Tuesday, November 16, 2010

A Treatise on the Nature of Divinity

First, a note: None of this reflects on my, or anyone else's, religious beliefs. My real-life religion is, frankly, none of your business -- and how a writer models their fictional religion (should) have more to do with what's appropriate to the reality (and the metaphor) of the setting rather than their own beliefs.

Anyhoo -- divinity in The City of Lives. As I began conceiving it, I gravitated to a concept popularized (in part) by Neil Gaiman and Terry Pratchett -- that gods are created by man, and live on humanity's belief. This has long been one of my favorite takes on divinity -- being essentially a humanist, I like the idea that it all comes down to us, and that the gods, whatever their power, depend on humans at the core.

However, this concept is fairly overused in popular fiction these days (American Gods, Small Gods, Dragonlance, Fables... etc. (as well in certain polytheistic religions)), and so there would have to really fit the setting to justify using the tired idea. Additionally, the power of belief is a major piece of the Planescape setting, and I want to ensure that CoL , while superficially similar to Planescape, is fundamentally different.

Next option: The assumption that D&D (and most real-world religions, but we won't really get into that here) use: deities are tremendously powerful on their own, and require no worship. However, they ask for it. Why? Maybe they have massive egos. Maybe they see it as a form of respect, or a type of barter: worship for miracles. Or, a slight variant, seen in HP Lovecraft's Cthulhu Mythos and others, gods not require or desire worship, either helping humanity out of a sense of compassion or duty, or ignoring humanity's desires completely.

I like the idea that gods have variety in their reactions to worship: some like prayers to feed their egos, others ignore humanity's desires, and some like an use worship in a mundane context similar to a government -- an army of parishioners can fulfill a god's goals, even if they don't provide "mystical prayer energy."

The next question is: are gods fundamentally the same or different from humans and other physical beings. The Judeo-Christian-Islamic God (or at least, most modern conceptions), is considered to exist outside space and time, eternal, originating and existing outside the physical universe. The Hindu deities are similar, but sometimes take physical form as avatars. The Norse deities are made of flesh and blood, born and able to die, even their immortality dependent on a physical elixir.

In much of fiction, gods are not real gods unless they are separate from the physical universe. In the Stargate TV shows, the advanced aliens -- even those who now nigh-omnipotent energy beings -- are said to not be gods,  not  worthy of worship, because they started out right where we are, as limited physical beings. The Marvel Comics Asgardians are (usually) considered true gods, though they are, similarly, extradimensional aliens with physical form.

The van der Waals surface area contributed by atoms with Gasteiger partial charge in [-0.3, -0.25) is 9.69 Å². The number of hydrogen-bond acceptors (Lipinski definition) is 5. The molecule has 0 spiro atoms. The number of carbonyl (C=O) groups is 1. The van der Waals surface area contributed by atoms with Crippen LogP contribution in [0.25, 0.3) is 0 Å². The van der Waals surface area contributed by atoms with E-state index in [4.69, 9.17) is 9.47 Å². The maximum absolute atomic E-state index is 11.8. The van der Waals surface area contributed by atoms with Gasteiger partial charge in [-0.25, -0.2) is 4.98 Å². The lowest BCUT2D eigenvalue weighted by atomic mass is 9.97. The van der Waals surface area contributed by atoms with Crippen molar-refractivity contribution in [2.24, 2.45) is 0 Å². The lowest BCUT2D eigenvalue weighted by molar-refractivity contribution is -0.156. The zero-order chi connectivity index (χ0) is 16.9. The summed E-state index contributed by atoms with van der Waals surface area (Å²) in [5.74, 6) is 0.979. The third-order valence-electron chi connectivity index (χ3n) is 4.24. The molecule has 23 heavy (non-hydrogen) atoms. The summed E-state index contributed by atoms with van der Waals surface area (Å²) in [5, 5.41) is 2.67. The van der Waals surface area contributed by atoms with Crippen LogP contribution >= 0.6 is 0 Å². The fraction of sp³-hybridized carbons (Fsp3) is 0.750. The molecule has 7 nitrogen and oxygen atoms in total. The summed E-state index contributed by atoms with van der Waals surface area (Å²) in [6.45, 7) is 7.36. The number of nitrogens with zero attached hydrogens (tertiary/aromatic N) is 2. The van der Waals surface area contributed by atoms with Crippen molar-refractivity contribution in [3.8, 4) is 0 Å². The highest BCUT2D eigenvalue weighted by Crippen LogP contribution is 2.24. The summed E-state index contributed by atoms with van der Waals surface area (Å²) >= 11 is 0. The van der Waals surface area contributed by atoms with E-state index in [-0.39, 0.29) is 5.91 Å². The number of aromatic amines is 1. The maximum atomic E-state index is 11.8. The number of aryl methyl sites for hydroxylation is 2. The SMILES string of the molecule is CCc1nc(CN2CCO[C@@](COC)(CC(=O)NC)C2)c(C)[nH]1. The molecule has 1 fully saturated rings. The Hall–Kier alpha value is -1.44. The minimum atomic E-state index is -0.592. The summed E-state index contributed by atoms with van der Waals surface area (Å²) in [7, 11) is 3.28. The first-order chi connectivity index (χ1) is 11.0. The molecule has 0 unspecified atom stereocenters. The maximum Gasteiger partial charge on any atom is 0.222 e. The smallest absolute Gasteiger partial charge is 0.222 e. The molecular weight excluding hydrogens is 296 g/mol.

For the universe of The City of Lives, we have an option that is kind of in-between "physical" and "separate" -- from the Far Realms. I want the Realms to cover all of existence -- to my mind, there should not be a place apart from the Realms, non-physical in the sense of the Judeo-Christian-Islamic God. And if the gods' Realms can be traveled to, they can either be:
  • essentially the same as our own world, just bigger and grader, like Mount Olympus; or
  • mind-bendingly different, following different physics and incapable of being properly understood by humans. "Extra-dimensional beings," physical but following different physics from our own, are a fairly common sight in literature, especially Lovecraftian horror, and a valid place to start.
This second idea seems more "godly" to me, a way to make gods different from humans without making them "separate." And look -- I already have a place that fits that description! The Far Realms, those worlds so far from the Realm of Lives that their rules of reality are different. Perhaps people from the Realm of Lives (or even Earth) could hold similar power in the Far Realms -- after all, what's Near here is Far from there...

So, in conclusion -- gods in the universe (multiverse?) of CoL are no more (and no less) than beings from the Far Realms, obeying different physics than ours, and thus holding great power in realities like our own. They take their power from the interaction between their natural Far Realms abilities and the physics of the Near Realms. And they perform their deeds for a variety of reasons, but are in no way dependent on worshipers, except in the way a government is dependent on its citizens.

Anyone have any thoughts on this conception of gods? Does it work, or does it take away from "godliness" by making them physical beings? Should they be more like Gaiman or Pratchett's gods, or is their independent divinity refreshing? Let me know what you think, and next time we will finish up our walking tour of the City of Lives (and try out the ART method again) in The Lost District.